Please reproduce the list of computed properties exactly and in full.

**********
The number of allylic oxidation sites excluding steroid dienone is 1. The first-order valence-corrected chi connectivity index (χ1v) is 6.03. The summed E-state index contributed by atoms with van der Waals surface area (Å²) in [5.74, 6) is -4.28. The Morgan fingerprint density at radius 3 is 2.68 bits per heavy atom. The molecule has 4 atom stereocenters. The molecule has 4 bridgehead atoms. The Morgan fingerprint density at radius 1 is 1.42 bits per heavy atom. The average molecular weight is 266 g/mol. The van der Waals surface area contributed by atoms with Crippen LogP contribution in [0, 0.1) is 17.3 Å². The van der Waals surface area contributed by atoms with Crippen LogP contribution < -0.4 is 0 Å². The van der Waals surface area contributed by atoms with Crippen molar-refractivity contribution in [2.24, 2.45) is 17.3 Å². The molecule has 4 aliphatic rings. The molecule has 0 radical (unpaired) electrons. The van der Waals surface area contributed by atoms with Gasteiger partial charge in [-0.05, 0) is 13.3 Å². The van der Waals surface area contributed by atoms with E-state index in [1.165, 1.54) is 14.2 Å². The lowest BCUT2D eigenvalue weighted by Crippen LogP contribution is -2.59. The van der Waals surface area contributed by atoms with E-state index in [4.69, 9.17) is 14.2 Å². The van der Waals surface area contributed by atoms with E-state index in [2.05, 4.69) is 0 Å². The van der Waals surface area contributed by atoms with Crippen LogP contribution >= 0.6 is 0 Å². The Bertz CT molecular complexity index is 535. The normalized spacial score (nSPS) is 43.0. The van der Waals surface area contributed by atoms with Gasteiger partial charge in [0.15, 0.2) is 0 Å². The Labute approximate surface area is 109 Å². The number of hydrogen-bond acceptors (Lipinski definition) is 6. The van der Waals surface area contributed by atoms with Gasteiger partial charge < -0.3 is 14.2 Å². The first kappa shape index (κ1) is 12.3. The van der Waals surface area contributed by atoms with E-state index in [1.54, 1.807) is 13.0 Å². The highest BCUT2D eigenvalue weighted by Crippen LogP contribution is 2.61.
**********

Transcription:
The number of allylic oxidation sites excluding steroid dienone is 1. The first-order valence-corrected chi connectivity index (χ1v) is 6.03. The summed E-state index contributed by atoms with van der Waals surface area (Å²) in [5.74, 6) is -4.28. The Morgan fingerprint density at radius 3 is 2.68 bits per heavy atom. The molecule has 4 atom stereocenters. The molecule has 4 bridgehead atoms. The Morgan fingerprint density at radius 1 is 1.42 bits per heavy atom. The average molecular weight is 266 g/mol. The van der Waals surface area contributed by atoms with Crippen LogP contribution in [0, 0.1) is 17.3 Å². The van der Waals surface area contributed by atoms with Crippen LogP contribution < -0.4 is 0 Å². The van der Waals surface area contributed by atoms with Crippen molar-refractivity contribution in [2.24, 2.45) is 17.3 Å². The molecule has 4 aliphatic rings. The molecule has 0 radical (unpaired) electrons. The van der Waals surface area contributed by atoms with Gasteiger partial charge in [-0.05, 0) is 13.3 Å². The van der Waals surface area contributed by atoms with E-state index in [1.165, 1.54) is 14.2 Å². The lowest BCUT2D eigenvalue weighted by Crippen LogP contribution is -2.59. The van der Waals surface area contributed by atoms with E-state index in [4.69, 9.17) is 14.2 Å². The van der Waals surface area contributed by atoms with E-state index in [2.05, 4.69) is 0 Å². The van der Waals surface area contributed by atoms with Crippen LogP contribution >= 0.6 is 0 Å². The Bertz CT molecular complexity index is 535. The normalized spacial score (nSPS) is 43.0. The van der Waals surface area contributed by atoms with Gasteiger partial charge in [0.15, 0.2) is 0 Å². The Labute approximate surface area is 109 Å². The number of hydrogen-bond acceptors (Lipinski definition) is 6. The van der Waals surface area contributed by atoms with Gasteiger partial charge < -0.3 is 14.2 Å². The first kappa shape index (κ1) is 12.3. The van der Waals surface area contributed by atoms with E-state index in [1.54, 1.807) is 13.0 Å². The highest BCUT2D eigenvalue weighted by Crippen LogP contribution is 2.61.